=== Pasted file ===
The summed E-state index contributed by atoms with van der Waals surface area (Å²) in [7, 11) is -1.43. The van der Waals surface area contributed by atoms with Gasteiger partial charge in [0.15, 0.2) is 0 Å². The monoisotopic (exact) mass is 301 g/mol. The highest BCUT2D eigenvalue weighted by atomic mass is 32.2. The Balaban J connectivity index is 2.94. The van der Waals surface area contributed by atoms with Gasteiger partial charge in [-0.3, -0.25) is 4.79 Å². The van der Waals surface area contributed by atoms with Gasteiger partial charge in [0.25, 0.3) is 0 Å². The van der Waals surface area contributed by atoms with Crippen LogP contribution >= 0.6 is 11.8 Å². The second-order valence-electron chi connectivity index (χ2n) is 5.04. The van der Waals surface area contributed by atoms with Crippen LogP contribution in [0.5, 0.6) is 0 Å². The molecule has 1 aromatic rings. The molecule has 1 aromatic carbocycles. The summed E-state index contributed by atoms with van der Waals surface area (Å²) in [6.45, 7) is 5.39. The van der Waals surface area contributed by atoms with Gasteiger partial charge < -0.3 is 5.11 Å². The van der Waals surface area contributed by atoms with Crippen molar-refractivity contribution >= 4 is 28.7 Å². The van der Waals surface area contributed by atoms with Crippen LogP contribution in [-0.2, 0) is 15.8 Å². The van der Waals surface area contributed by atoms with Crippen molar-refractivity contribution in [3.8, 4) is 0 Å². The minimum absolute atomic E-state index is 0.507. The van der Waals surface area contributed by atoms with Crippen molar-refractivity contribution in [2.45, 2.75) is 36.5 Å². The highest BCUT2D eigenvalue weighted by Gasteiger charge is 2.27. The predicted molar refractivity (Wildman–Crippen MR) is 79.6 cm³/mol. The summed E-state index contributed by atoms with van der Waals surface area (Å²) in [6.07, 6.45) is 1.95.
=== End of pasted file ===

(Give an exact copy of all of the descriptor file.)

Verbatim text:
The summed E-state index contributed by atoms with van der Waals surface area (Å²) in [7, 11) is -1.43. The van der Waals surface area contributed by atoms with Gasteiger partial charge in [0.15, 0.2) is 0 Å². The monoisotopic (exact) mass is 301 g/mol. The highest BCUT2D eigenvalue weighted by atomic mass is 32.2. The Balaban J connectivity index is 2.94. The van der Waals surface area contributed by atoms with Gasteiger partial charge in [-0.3, -0.25) is 4.79 Å². The van der Waals surface area contributed by atoms with Gasteiger partial charge in [0.25, 0.3) is 0 Å². The van der Waals surface area contributed by atoms with Crippen LogP contribution >= 0.6 is 11.8 Å². The second-order valence-electron chi connectivity index (χ2n) is 5.04. The van der Waals surface area contributed by atoms with Crippen LogP contribution in [0.5, 0.6) is 0 Å². The molecule has 1 aromatic rings. The molecule has 1 aromatic carbocycles. The summed E-state index contributed by atoms with van der Waals surface area (Å²) in [6.45, 7) is 5.39. The van der Waals surface area contributed by atoms with Gasteiger partial charge < -0.3 is 5.11 Å². The van der Waals surface area contributed by atoms with Crippen molar-refractivity contribution >= 4 is 28.7 Å². The van der Waals surface area contributed by atoms with Crippen LogP contribution in [-0.2, 0) is 15.8 Å². The van der Waals surface area contributed by atoms with Crippen molar-refractivity contribution in [3.8, 4) is 0 Å². The minimum absolute atomic E-state index is 0.507. The van der Waals surface area contributed by atoms with Crippen molar-refractivity contribution in [2.45, 2.75) is 36.5 Å². The highest BCUT2D eigenvalue weighted by Gasteiger charge is 2.27. The predicted molar refractivity (Wildman–Crippen MR) is 79.6 cm³/mol. The summed E-state index contributed by atoms with van der Waals surface area (Å²) in [6.07, 6.45) is 1.95.